The second half of the 20th century has produced an explosion of knowledge applied to the critically ill. The pathophysiology of life-threatening processes such as shock, respiratory failure, and increased intracranial pressure has been explored extensively. Advances in electronic patient monitoring, pharmacology, and improvement in transport systems are but a few of the factors that have drastically changed the nature of critical care.
Simultaneous with the scientific and technical advances has been the evolution of the pediatric intensive care unit (PICU). Children have special medical needs, and it is appropriate, therefore, to provide their critical care in units of excellence dedicated exclusively to children, where care is provided by pediatric specialists. There is also increasing recognition of the degree of sophistication implicit in the term "intensive care," which has culminated in the acceptance by the American Board of Medical Specialists of the joint application by the American Boards of Anesthesiology, Internal Medicine, Pediatrics, and Surgery for a Certificate of Special Competency in Critical Care Medicine. Thus, a new subspecialty has been born which reflects the developments in this field.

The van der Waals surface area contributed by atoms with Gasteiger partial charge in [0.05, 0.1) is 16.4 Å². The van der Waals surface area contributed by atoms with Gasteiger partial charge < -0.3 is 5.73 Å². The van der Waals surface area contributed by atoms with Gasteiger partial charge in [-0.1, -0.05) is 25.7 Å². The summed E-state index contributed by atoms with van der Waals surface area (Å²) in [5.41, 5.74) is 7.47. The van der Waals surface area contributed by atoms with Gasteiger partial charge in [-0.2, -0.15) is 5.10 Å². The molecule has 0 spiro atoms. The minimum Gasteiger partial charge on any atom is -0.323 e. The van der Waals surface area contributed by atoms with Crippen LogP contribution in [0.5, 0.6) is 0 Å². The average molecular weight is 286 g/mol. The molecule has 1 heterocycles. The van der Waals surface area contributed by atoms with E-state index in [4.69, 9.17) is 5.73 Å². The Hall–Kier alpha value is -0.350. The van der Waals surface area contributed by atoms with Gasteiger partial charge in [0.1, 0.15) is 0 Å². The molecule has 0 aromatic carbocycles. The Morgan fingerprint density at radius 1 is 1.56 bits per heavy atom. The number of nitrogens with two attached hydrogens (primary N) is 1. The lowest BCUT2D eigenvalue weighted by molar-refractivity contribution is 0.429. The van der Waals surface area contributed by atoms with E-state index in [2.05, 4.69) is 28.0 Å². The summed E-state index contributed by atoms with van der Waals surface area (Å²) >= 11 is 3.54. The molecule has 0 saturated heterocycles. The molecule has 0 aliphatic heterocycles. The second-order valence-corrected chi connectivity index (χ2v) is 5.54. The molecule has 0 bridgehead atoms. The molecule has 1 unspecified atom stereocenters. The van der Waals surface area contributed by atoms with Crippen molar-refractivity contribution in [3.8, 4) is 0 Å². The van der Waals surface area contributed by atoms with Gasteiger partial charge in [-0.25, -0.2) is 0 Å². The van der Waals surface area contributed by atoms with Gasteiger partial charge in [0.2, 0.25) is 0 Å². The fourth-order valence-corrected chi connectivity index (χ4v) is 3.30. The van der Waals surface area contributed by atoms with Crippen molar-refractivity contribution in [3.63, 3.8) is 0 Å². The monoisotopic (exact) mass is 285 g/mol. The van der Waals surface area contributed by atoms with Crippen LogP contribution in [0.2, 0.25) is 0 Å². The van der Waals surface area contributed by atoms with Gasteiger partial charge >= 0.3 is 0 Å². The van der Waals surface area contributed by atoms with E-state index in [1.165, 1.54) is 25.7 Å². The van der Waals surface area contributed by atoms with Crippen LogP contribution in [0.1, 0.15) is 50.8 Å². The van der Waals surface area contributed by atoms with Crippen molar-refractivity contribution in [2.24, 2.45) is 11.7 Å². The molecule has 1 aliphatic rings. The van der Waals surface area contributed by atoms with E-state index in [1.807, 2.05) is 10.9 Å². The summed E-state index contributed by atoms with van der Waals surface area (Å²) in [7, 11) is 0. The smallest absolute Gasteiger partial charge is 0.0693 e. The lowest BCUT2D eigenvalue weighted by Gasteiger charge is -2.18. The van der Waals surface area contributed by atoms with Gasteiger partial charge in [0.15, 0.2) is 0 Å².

The purpose of this paper is to provide guidelines for pediatric intensive care units which will serve as a reference for those wishing to develop new units or to modify existing ones. The contributors to this set of guidelines have included pediatricians, anesthesiologists, intensivists, emergentologists, surgeons, engineers, nurses, and child life specialists who focus on the care of children in hospitals.
The following should be interpreted as guidelines only. Because of continuing ongoing developments in this field, periodic revisions of these guidelines will be necessary.
- Copyright © 1983 by the American Academy of Pediatrics